I have a new camera!  It’s YELLOW !!  and it matches my case !! It’s the small things like this that make me happy. Ever since the X-pro was announced, even before I had one, it was my favorite camera. It looked right, felt right, shot right and has been updated, firmed up and now it has been pimped up on the outside to match the updates Fuji made for the inside. My X-Pro is now Lizard Yellow, with the grip and thumb grip……

Source: ideasandimages.co.uk

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The Fujifilm 50-140 LM OIS WR- a first look | Tony Bridge

I am sorry, but gear does matter. Especially if you are a Pro. Nikon owners talk about the Holy Trinity. In my brief experience with a D800, I used all 3 lenses.  They are, after all, the basis of the standard kit for a working photographer. Most of what we are asked to shoot will involve using one or more of them. The 14-24/2.8 was stellar, a genuine match for the camera’s humongous sensor. The 70-200/2.8 VRII was very good, apart from the fact that it vignetted badly at f10 at 200mm, and the 24-70/ 2.8 is best not discussed. The 5 different versions I tried were all mushy in the corners at any focal length and any aperture. Until now Fujifilm really haven’t had a Holy Trinity of their own. When they first introduced the X-Pro 1 it came with the classic 3 prime lenses; a 28, 50 and 90mm equivalent. It was a brave move and one which had a lot of people scratching their heads. WTF? However for a camera which was, in effect, going up against the Leica rangefinder gestalt, it was in my opinion, a logical move. Fujifilm have continued to round out the lens range with primes, and zooms have come later……..

Source: www.thistonybridge.com

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THE ‘IMAGE-FEEL’ OF X-TRANS | Pete Bridgwood

The journey to mastery of landscape photography in the deepest sense, is paved with spirituality. It is about finding resonance with nature’s theatre, visual discovery, self-expression; fundamentally, landscape photography is a metaphor for the human condition. I make no apology if this all sounds a little romantic, landscape photography deserves to be romanticised; when done well, it can capture emotion in it’s most primeval guise and preserve it for eternity. There’s an overwhelming preoccupation with gear in much of the photographic press, and for good reasons. If the commercial cogs keep turning and camera clientele consume, then design develops, technology thrives and we all continue to benefit: that’s how consumerism works. For many of us though, this perennial obsession with the latest cameras and accessories can become a little distracting, some may even say ‘irritating’. We would suggest, that it’s not the camera you use, but the photographs you make with it that count, or that the best camera is whichever one you have with you, or that photographer’s make photographs, not cameras, right? …..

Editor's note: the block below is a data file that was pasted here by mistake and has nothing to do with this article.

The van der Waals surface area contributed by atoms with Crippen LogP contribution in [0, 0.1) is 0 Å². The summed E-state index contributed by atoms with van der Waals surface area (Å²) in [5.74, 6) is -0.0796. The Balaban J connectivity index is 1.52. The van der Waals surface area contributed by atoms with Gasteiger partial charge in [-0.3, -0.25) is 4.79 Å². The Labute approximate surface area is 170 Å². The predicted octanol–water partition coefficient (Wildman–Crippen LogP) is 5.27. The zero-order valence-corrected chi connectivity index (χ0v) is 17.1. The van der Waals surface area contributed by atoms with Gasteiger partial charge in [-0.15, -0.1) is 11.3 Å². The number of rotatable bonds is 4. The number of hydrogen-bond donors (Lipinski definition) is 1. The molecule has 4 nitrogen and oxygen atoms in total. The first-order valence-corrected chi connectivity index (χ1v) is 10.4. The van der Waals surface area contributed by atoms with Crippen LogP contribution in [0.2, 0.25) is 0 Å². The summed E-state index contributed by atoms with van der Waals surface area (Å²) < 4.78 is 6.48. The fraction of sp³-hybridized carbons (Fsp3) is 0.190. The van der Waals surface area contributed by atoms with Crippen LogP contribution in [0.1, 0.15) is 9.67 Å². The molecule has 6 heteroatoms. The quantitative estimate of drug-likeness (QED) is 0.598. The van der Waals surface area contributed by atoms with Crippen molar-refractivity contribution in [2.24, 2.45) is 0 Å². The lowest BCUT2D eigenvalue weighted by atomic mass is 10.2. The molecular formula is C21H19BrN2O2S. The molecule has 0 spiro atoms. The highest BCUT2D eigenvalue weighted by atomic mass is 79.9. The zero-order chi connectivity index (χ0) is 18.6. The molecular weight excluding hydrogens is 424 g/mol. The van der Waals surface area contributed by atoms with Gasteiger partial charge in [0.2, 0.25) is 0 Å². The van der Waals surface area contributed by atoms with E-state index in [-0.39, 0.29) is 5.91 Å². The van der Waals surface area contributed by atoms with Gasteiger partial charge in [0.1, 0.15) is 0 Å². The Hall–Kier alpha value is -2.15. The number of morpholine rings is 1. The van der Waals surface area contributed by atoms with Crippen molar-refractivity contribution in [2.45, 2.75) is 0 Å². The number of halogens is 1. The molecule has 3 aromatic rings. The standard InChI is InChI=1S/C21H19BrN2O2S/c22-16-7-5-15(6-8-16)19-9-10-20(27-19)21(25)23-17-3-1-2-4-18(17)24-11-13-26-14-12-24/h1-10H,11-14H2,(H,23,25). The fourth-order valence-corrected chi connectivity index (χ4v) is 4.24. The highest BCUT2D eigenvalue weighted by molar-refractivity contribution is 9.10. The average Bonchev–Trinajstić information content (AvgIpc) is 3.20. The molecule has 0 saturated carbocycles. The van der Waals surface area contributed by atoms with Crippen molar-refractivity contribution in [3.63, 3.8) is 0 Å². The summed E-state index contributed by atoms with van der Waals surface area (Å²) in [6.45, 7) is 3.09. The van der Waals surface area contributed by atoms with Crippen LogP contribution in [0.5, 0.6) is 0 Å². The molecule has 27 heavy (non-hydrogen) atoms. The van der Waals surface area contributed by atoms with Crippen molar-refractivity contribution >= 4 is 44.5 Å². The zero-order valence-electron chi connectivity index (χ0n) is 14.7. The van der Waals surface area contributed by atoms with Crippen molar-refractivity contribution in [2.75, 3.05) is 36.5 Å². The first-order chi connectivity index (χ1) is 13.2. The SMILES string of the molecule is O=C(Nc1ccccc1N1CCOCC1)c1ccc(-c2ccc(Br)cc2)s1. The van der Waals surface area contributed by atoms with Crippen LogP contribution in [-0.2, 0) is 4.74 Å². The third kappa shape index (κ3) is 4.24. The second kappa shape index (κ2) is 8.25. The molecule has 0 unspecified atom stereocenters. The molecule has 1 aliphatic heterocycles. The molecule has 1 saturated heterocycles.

Source: petebridgwood.com

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Why the Fuji 55-200 is still a good choice | Martin Castein

At the time of writing the 50-140 is just around the corner, and the 90f2 will be here next year some time. The 55-200, still deserves respect. This lens is sharp, light, cheap, fits into the light-weight portable fuji mentality as best a zoom of this nature can. The image stabilization is incredible, tripod-like. I have to really think about what I use this lens for. Generally I use it for shots where people aren’t moving much. Maybe they are walking, but mostly they are stood still. With its great compression you can isolate a bride in a busy room. The 55-200 focus is plenty fast enough to focus on people walking, it wont catch kids running, but I dont think any Fuji lens will. What shocks me is the image stabilization. It is truly incredible. I have been used to the Nikon 70-200 2.8 vr ii. The image stabilization on the Nikon is mild at best. On the Fuji its like its saying “let me take care of that for you” and it just freezes completely. Quite incredible…….

Source: martincastein.com

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Fujifilm X-Signature Cameras | Matthew Maddock

As an X-Photographer I was invited by Fujifilm UK to have my X-Pro1 re-skinned in their range of X-Signature colours.  As far as I’m aware this is a service only currently available in the UK. I was also keen to get my X100S re-skinned at the same time as a matching pair so cheekily asked if I could have my X100S done as well!  I went back and forth over the colours, the orange really appealed to me right away but I wasn’t really sure if I was ready for an orange camera!  I initially asked for both of them to be done in the red lizard, which I think works well with the black finish of both cameras, but the red wasn’t in stock and available when I went down to Fuji HQ to have them done.  However, now I’ve had them both done I’m so glad it wasn’t!  In the end as you can see, I opted for and orange X-Pro1 and a dark blue lizard X100S…….

Source: photomadd.com